“It was difficult to avoid running into and touching people on the other team.”: Student reactions to COVID-19 restrictions


Whitney Sweet

Although different from past seasons, the girls cross country team happily sits one to a seat on the bus and wear their masks in order to abide by safety guidelines.

Gemma Mueller-Hill and Tara Goff

COVID-19 emerged greatly in March 2020, altering all aspects of life, including spring sports this past year. Fall sports are no different. The GHSA implemented new regulations out of concern for the safety of athletes and coaches, including wearing a mask, limiting group sizes, and altering the format of competitions, specific to each sport.

Students’ viewpoint on the situation at hand varies. Incoming freshmen are participating in ways that they never imagined, perhaps having expected one thing from watching their brothers and sisters in the past, while seniors are bittersweet about their traditions being taken away from them. However, this could be considered as a memorable last season as well. Ray Manus Stadium will look different without the packed crowds of Hornet fans of all ages, although the decision to give seniors first priority for tickets may liven up the stands as they come together amidst this adversity.

As the cross-country season has officially begun – the meets having limited schools participating and the boys’ and girls’ teams being separated – there is a sense of sadness over the new reality. Because of the large size of the team, it is important to create a sense of unity among the athletes, becoming a tight-knit group in order to cheer each other on when training and races can be difficult.

Mary Rains, senior, notes how she always looked up to older runners in past years. “When you run cross-country for four years, you look forward to that senior year where you get to use the tactics that other seniors had used in the past to bring the team together,” she says. “Obviously, this year was a lot different so we had to focus on bringing the team together when we couldn’t physically train together during the summer. I was really grateful to have a really cooperative team who was willing to work with the silly spirit days during quarantine.”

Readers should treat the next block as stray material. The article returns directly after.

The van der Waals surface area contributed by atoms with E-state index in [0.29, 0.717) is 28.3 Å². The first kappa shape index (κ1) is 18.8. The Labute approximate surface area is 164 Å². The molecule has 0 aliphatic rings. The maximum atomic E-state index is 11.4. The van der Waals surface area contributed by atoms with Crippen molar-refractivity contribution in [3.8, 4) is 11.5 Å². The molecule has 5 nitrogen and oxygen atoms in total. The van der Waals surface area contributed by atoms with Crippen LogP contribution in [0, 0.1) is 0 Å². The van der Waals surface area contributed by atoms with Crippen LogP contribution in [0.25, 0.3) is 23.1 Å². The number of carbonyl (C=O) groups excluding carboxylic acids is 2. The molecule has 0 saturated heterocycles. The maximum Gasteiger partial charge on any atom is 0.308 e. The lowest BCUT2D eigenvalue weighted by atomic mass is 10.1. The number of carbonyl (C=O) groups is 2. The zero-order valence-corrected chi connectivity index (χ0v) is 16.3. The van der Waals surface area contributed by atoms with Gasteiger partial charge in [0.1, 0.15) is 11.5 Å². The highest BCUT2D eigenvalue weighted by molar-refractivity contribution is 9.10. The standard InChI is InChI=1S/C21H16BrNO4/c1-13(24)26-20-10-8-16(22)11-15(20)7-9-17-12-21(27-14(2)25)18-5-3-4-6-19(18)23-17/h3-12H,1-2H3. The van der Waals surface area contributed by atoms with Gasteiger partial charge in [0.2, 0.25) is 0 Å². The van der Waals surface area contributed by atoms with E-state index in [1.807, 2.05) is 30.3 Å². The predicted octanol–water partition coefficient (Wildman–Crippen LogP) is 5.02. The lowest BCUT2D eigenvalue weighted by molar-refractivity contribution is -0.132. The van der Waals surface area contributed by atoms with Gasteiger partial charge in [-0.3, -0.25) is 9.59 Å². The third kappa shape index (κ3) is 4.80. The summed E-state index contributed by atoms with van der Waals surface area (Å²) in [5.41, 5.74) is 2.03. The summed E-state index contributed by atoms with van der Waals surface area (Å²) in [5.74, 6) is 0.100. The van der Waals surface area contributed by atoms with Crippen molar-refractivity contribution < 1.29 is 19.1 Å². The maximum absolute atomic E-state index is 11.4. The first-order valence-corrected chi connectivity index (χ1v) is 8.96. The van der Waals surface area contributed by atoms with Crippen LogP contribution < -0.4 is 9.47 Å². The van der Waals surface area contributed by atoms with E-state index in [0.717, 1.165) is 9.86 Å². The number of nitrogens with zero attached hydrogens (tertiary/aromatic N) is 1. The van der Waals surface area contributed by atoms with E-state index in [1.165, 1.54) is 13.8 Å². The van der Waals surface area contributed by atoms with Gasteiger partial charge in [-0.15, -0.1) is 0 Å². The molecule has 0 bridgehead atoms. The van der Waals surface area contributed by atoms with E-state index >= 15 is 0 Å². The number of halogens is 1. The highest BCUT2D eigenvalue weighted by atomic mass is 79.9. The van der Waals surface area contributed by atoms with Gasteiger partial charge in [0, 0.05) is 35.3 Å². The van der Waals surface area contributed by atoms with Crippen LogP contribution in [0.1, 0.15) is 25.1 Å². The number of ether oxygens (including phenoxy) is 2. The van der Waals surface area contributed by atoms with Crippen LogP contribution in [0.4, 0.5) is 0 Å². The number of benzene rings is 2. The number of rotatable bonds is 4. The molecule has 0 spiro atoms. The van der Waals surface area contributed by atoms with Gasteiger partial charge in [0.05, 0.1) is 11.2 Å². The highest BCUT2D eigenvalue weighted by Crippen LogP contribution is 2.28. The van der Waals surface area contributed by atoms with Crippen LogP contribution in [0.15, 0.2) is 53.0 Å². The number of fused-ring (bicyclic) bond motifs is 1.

Those new to the sport notice the efforts taken by the seniors. Marley Smith, freshman, said that the team members were a lot nicer than she expected, and is excited about how close the team is. She feels the support from others as she runs and enjoys cheering others on as well.

Regarding the actual sport, however, she is learning to navigate unexpected challenges. After the first race against Centennial, Smith stated “It was annoying having to wear masks. I wish I didn’t have to be so cautious while running, for example it was difficult to avoid running into and touching people on the other team.”

Athletes this year are not only facing hardship by missing out on Roswell traditions, but by the basic expectations of ay given sport as well. Difficulties arise regarding safety, as there is no way to separate everyone in a race, and running in face masks can be challenging, not to mention dangerous, in the heat of September and October. Teams all around are facing the same struggle, and it seems as though the only way to take caution is by limiting group sizes. However, part of the excitement of cross-country comes from the vast competition, therefore causing hurt feelings in the running community.

For further information on COVID-19 affecting sports, see Nicole’s article on specific changes in sports. https://theroswellsting.com/5112/sports/what-are-new-rules-for-athletes-during-the-pandemic/